Media Relations is People Relations

The media. THE media. As PR professionals, it’s sometimes easy to forget that “the media” is not some big nameless entity, staring back at us across that invisible divide that separates those that pitch the news (us) from those that print the news (them).

No. The media is made up of a bunch of individuals, just like you and me. They’re inquisitive, smart, well-educated professionals who love to write and who work well on tight deadlines. And just like you and me, they’ve got different likes and dislikes, and at the end of the day, they just want to feel like they’ve done quality work.

It’s about time we stop treating the media as THE media and start treating them as people. You’ll often hear PR professionals say that the most important part of our job is building relationships, and it’s true. From the dawn of public relations, it has always been about fostering strategic relationships with your publics (media being one of them) to achieve your set goals. The process of building relationships has evolved from town criers and the printing press in the early days, all the way to social media and the dawn of “instant gratification” news today, but the R part of PR has always stayed the same.

Media relations is in large part common sense. Treat “the media” like people, and you’ll get results. Here are a few lessons I’ve learned on building strategic media relationships:

  • Don’t be annoying. Seriously, I cannot stress this enough. Hate it when a telemarketer calls you during dinner? That’s how reporters feel when you bombard them with information at inconvenient times. It takes practice, but learning the “right” time to call or email a reporter can make all the difference.
  • Don’t spew canned information. Take the time to make sure your pitch is crafted to that specific reporter, based on their beat or previous article coverage. And just because you have a “master” media list does not mean that every press release you ever send out has to go to every reporter on that media list.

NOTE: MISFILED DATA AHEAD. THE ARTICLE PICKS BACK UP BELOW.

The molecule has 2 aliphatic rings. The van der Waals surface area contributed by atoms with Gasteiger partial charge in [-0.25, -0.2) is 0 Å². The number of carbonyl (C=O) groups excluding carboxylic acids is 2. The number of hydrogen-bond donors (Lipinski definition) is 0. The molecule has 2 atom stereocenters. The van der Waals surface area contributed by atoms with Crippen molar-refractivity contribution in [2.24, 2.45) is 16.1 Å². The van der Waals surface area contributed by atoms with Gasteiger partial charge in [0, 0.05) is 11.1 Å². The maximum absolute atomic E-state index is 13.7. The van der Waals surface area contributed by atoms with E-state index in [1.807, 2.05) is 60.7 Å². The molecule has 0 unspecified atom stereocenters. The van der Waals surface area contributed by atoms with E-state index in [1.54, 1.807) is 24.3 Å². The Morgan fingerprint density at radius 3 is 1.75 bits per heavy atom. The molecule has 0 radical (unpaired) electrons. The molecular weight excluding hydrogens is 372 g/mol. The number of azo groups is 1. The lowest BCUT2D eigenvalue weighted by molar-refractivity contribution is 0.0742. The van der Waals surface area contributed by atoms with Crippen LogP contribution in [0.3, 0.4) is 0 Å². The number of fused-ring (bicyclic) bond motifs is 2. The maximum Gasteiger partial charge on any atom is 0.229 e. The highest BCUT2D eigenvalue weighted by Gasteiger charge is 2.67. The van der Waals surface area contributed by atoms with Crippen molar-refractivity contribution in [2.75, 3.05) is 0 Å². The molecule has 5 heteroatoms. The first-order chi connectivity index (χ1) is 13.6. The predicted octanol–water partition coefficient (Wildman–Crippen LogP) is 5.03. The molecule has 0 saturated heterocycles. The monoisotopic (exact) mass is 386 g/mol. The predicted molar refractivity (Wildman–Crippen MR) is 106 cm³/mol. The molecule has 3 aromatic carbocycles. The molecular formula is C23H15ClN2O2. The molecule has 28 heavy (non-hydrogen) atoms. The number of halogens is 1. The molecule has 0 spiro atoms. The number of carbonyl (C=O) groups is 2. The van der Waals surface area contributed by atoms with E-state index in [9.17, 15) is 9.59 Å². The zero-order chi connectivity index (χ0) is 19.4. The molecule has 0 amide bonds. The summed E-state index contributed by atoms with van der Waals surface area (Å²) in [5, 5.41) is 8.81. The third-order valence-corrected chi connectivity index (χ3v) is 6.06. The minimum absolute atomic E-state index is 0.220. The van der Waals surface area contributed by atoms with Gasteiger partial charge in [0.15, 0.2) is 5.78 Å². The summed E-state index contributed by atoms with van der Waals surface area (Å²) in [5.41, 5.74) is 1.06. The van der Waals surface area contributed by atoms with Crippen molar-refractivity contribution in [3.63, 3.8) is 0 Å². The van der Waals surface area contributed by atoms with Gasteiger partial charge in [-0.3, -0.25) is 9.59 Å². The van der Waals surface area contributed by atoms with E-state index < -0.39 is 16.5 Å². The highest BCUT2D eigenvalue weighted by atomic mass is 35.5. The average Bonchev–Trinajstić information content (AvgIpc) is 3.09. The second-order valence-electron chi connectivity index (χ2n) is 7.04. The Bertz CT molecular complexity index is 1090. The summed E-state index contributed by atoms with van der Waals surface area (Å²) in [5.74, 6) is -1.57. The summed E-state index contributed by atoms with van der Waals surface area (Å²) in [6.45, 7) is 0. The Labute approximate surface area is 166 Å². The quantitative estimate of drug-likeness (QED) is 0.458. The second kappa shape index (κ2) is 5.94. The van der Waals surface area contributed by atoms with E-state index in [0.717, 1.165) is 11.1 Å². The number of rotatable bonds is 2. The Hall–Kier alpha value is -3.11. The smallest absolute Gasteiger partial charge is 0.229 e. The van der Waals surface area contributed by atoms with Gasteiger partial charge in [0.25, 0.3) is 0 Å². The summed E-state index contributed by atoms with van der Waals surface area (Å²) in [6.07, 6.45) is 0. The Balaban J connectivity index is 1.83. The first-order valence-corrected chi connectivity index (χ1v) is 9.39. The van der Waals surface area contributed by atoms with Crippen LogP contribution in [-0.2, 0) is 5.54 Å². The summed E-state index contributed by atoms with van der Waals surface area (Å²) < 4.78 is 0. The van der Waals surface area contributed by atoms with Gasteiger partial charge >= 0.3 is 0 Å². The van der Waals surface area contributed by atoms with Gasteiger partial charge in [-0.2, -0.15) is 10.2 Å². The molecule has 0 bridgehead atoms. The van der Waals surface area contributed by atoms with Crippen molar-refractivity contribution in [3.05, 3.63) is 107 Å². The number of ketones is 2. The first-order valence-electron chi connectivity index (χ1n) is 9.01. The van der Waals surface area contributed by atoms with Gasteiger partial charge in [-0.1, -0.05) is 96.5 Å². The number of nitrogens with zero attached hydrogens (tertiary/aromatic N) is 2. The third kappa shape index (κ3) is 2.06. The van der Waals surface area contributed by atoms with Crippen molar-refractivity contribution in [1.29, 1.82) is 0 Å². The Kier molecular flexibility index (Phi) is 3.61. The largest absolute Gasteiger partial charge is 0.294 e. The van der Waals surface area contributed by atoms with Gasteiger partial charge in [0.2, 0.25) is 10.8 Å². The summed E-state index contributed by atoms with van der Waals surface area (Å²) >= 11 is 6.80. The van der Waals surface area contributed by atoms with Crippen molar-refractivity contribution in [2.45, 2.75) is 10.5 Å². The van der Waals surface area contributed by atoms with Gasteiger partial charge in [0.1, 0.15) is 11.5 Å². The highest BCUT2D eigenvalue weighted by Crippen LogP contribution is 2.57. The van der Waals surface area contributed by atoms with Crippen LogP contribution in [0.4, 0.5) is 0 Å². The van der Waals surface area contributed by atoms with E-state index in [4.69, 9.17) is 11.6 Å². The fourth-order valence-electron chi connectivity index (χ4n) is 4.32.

• Communicate in their language. You don’t talk to your spouse the same way you talk to your colleagues or your friends, just like you shouldn’t talk to each reporter the same way. Start with your pitch, but customize it for EACH reporter and outlet.
  • Be respectful of their time. Reporters are pressed for time just like you, so package things so that it’s as neat and self-explanatory as possible. What’s more, just because reporters typically work on tight deadlines doesn’t mean you should necessarily send them stories at the last minute if you can help it.
  • Don’t cry wolf. While some company milestones or announcements may be of great interest to your internal audiences (investors, employees, clients), they might not be the most media-worthy stories. Sometimes too much communication with the media can be a bad thing. Frequent, redundant or irrelevant pitches can lead to media reporters learning to tune you out.
  • Be responsive, but be honest. If a reporter gets back to you with a question that you don’t know the answer to, tell them you’re figuring out the answer ASAP. Tell them when ASAP is (i.e. by Friday at noon).
  • Invite them to coffee, no strings attached. Offer yourself/your clients as a resource to them if they ever need you, but otherwise, go with no hidden agenda.
  • Give thanks when thanks is due. Your communications with a reporter should not end once your story is published. Follow back up with them to let them know you appreciate their work and their help in getting you/a client coverage, and tell them you’ll be available in the future for anything they need.

What tips do you have on building and nurturing strategic relationships with reporters and those in the media?

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